The Tribune revealed another salient fact of the case: the girl's mother, who still believed her child's account, did not bother to check with school officials but instead contacted the Rutherford Institute.
"I know my child has the right to speak about Christ," Mrs. Darnell declared. "I like to have my ducks in a row when I go to talk about something like that." Rutherford's Ron Rissler said that the Darnells were advised to not contact school officials "because of the nature of the accusation."
Rutherford Institute issued a press release about the charges on November 16, claiming that the teacher and principal had violated Hanna Darnell's constitutional rights. At this point, the group demanded that the school issue a formal written apology and circulate it throughout the school system. Principal Hugger, though, vehemently denied that the incident occurred, and informed the Tribune, "I'm telling you straight out -- it never happened."
"I have never disciplined the child and she was never in my office," said Hugger. An assistant principal said that the Darnell youngster was never in his office either, and that students had been reading passages from the "Number the Stars" book since 1990. She noted that the book is on a list of approved resources issued by the State Department of Education.
On November 24, the story took another twist. The Tribune headlined, "Girl admits teacher didn't make her cuss," and reported that Hanna had informed her parents that she was never forced to read the offending words in school.
"Joyce Darnell and her husband had sat down with Hanna and told her the allegations weren't holding up...," noted Tribune reporter Mark Gray. "Hanna finally came out and said it was a lie, the mother said."
The sixth-grader stood by her claim that she had been forced to erase "WWJD" from the blackboard, but Ms. Darnell reported "she is not going to pursue the matter any further."
She says that did happen," Joyce Darnell said, referring to the alleged "WWJD" incident. "But it may come out later on that she lied about that also."
A Rutherford Institute press release dated November 24 declared that the group "expresses regret after fraud is disclosed."
"The Rutherford Institute was contacted on November 8, 1999 by the mother of a sixth grader at C. B. Eller Elementary School alleging that her daughter's civil liberties had been violated," said the press broadside. "After Rutherford Institute legal staff spoke directly with the sixth grader and her mother, they followed standard procedures in such cases by contacting school administrators, explaining the student's constitutional rights and tendering a formal demand that the violation be corrected. However, after extensive investigation by attorneys for the school and The Rutherford Institute, and continued questioning of the twleve-year-old, the student confessed to having lied..."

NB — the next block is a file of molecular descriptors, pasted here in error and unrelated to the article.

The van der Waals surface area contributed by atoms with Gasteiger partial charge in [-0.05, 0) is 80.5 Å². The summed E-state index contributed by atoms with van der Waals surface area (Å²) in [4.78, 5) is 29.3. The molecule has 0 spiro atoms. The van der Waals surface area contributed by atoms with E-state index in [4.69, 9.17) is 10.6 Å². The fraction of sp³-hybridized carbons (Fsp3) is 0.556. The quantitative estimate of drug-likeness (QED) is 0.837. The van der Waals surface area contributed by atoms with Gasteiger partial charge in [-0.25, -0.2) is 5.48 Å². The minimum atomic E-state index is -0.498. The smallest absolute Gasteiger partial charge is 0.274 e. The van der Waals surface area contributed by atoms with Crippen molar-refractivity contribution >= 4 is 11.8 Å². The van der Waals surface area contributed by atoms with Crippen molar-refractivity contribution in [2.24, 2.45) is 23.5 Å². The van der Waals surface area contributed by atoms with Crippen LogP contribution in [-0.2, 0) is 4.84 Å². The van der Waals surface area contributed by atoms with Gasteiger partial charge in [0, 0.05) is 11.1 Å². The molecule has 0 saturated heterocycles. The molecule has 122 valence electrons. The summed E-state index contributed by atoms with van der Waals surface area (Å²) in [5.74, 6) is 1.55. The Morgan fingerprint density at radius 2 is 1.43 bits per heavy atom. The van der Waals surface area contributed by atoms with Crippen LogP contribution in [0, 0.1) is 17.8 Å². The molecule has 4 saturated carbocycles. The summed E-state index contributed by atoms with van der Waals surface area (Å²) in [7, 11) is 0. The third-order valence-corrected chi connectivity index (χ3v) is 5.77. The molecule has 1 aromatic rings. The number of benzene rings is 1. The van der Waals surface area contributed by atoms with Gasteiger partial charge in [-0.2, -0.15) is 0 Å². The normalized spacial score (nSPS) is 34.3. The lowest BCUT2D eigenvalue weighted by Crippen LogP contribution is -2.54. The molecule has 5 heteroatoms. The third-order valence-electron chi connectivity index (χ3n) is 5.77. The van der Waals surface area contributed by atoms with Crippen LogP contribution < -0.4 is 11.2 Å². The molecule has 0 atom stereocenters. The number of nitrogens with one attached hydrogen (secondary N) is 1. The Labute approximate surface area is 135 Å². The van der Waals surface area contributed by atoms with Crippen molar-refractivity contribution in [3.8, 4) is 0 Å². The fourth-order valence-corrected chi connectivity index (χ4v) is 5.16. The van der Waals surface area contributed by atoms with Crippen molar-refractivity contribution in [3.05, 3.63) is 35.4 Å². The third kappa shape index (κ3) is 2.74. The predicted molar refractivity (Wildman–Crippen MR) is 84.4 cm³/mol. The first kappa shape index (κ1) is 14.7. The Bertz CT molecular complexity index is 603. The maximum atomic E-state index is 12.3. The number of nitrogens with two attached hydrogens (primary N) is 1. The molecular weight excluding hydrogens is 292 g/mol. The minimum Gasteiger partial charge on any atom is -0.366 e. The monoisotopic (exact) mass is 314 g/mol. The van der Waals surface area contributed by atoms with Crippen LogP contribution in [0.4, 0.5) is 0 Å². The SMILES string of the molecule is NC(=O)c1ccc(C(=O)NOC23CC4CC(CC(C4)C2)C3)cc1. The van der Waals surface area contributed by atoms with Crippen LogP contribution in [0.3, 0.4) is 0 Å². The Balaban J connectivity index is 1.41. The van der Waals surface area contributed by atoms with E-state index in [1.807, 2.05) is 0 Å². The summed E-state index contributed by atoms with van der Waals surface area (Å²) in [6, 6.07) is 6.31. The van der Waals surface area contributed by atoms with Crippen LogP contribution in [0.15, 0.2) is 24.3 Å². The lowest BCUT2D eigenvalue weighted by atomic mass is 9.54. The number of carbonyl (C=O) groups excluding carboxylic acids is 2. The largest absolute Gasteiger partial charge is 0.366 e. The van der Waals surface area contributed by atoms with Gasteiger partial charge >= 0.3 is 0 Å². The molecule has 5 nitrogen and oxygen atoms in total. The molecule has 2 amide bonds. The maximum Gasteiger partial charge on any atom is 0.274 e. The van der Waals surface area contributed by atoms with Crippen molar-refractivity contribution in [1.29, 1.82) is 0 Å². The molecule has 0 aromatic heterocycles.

The release adds that the Rutherford Institute was "deceived and misled."
Questions remain, though, about the sequence of events, and whether Rutherford contacted officials to verify the youngster's accusations before taking the story public. In the November 19 issue of the Tribune, School District Superintendent Joe Johnson denied that the incident occurred, and added that the school had received a "complaint" from the Rutherford Institute "on Monday," November 15 -- less than a week after the alleged violations. In addition, the parents had not attempted to verify the accusations -- again, according to the Tribune, on the advice of the Rutherford Institute.
Principal Vicky Hugger told the paper that the Darnells and the Institute should have first spoken with all of the parties involved and not tried the case in the news media. She and teacher Carolyn Settle added that while they will not take steps against the student's family, they are mulling possible legal action against the Rutherford Institute.
School attorney Fred Johnson told the Tribune that he is drafting a letter to the religious rights group which will ask for a formal apology.
The incident raises concerns not only about claims of widespread "persecution" of Christian students in the nation's public school system, but also about what factors may be behind prompting a student to fabricate charges in this particular area. Are religious parents becoming hypersensitive, possibly encouraging their youngsters to seek out alleged violations of their religious rights while in school? Are advocacy groups, parents, and Christian organizations, which often publicize cases involving alleged violations of the rights of religious students, doing all they can -- and should do -- to verify such claims?
At least in one case, serious questions remain. Truth, and the reputations of students, teachers and others -- not "religious rights" -- may be the real victims.